Wednesday, November 3, 2021

Aka në rínchat no më - I will not fear

Years ago I started in on a Kílta translation of the very famous Litany Against Fear from Frank Herbert's Dune books. But I ran into a few problems I wasn't finding easy to work with, and rather than force it, I put the translation aside to marinate. I realized a few days ago I finally have the tools to address it in a naturally Kílta way.

Aka në rínchat no më.
Rínchot në, michumokës no,
Nekin uttimës no,
Mantin emémmiëtta no.
Rínchot si chérat no.
Aka si in hotekat in aimánat huitat no.
Rínchot në ohëchët, aka keta si michiëkan rinkat no.
Rínchot vë issa nen vura rokat no më.
Aka në anui vëchat no.

1) The canonical opening line is "I must not fear." Because the rest of the recitation uses the future a lot, I just put it in the future here. The film and TV adaptations of Dune all make their own modifications to the Litany, and the TV show used the simple future as well. I also use Kílta's high-agency first person pronoun, aka, which is more an aspiration if you're reciting this, but I find it a nice touch here.

2) I topicalize rínchot fear, and talk about it a bit. The word michumokës is a transparent compound, mind-killer.

3) Again, close to the original, "it is the little death" (no, not that one).

4) This is trickier. The original is "that brings total obliteration." I went with structural parallelism with line (3), [ADJ N no]. Emémmiëtta is a rather odd word, and means "that which causes destruction," in an instrumental sense. Often nouns derived like this are physical items. "It is a terrible instrument that causes destruction."

5) The closest equivalent to "I'll face my fear" in Kílta is rather aggressive, which I don't think is quite in keeping with the following lines. I use instead "I will acknowledge my fear," or even "I will feel my fear." The construction ADJ + chéro is normal for internal feeling expressions, which is supposed to be in mind for this sentence.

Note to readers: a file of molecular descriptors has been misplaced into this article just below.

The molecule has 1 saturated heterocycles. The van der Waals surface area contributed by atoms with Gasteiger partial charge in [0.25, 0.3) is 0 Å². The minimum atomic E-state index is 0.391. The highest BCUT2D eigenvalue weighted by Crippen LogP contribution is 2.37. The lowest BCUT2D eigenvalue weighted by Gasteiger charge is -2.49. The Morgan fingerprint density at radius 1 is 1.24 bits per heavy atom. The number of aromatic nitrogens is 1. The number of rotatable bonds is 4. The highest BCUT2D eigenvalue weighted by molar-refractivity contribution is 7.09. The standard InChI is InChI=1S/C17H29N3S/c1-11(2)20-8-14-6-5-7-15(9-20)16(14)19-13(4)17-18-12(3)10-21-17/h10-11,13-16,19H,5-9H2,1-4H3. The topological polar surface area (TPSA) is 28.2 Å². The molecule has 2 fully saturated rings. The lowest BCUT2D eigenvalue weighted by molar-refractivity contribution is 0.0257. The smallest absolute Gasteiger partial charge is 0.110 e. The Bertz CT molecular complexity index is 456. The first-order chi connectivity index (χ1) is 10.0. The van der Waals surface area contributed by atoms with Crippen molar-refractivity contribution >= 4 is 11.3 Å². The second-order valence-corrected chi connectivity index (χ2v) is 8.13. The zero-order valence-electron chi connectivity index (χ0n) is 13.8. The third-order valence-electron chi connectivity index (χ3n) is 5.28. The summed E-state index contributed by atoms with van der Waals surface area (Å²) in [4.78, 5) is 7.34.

6) "I will allow it to go over and go through me." Very close to the original.

7) I use a converb clause for sequencing, rather than the nominalization of the original, "the fear having passed." Then I get to break out michiëkan with mind (attention) turned inward. There is a not often used suffix, -iëkan, which generates adverbs meaning in, inward, towards the center. The meanings are often idiomatic, as here. Michiëkan came out of some other vocabulary work I was doing, and once I had it I knew immediately it would work for this. I also use keta footprint, trace of passage, trace of existence.

8) "On the fear's path there will be nothing." Very close to the original, though again avoiding a nominalized relative clause.

9) A final declaration of agency, using aka, with the line very close to the original.

Translated out of Kílta:

I will not fear.
Fear, it is the mind-killer,
it is the little death,
it is a terrible cause of destruction.
I will feel my fear.
I will let it go over and go through me.
The fear having passed, I will see (its) trace by turning my mind inward.
On the fear's path there will be nothing.
Only I will remain.

This remains quite close to the original, while accepting a few changes to meet Kílta's usual way of doing things, and few tweaks to make the style work better in the language. The last line lands a little flat and obvious in Kílta, and might still get some pragmatic refinements in the future.

1 comment:

  1. One of the things that makes the Litany powerful, I think, is that it uses relatively concrete language (facing, turning, passing over and through) to describe very abstract emotional states. You've made great use of that here. Bravo!


Aka në rínchat no më - I will not fear

Years ago I started in on a Kílta translation of the very famous Litany Against Fear from Frank Herbert's Dune books. But I ran into ...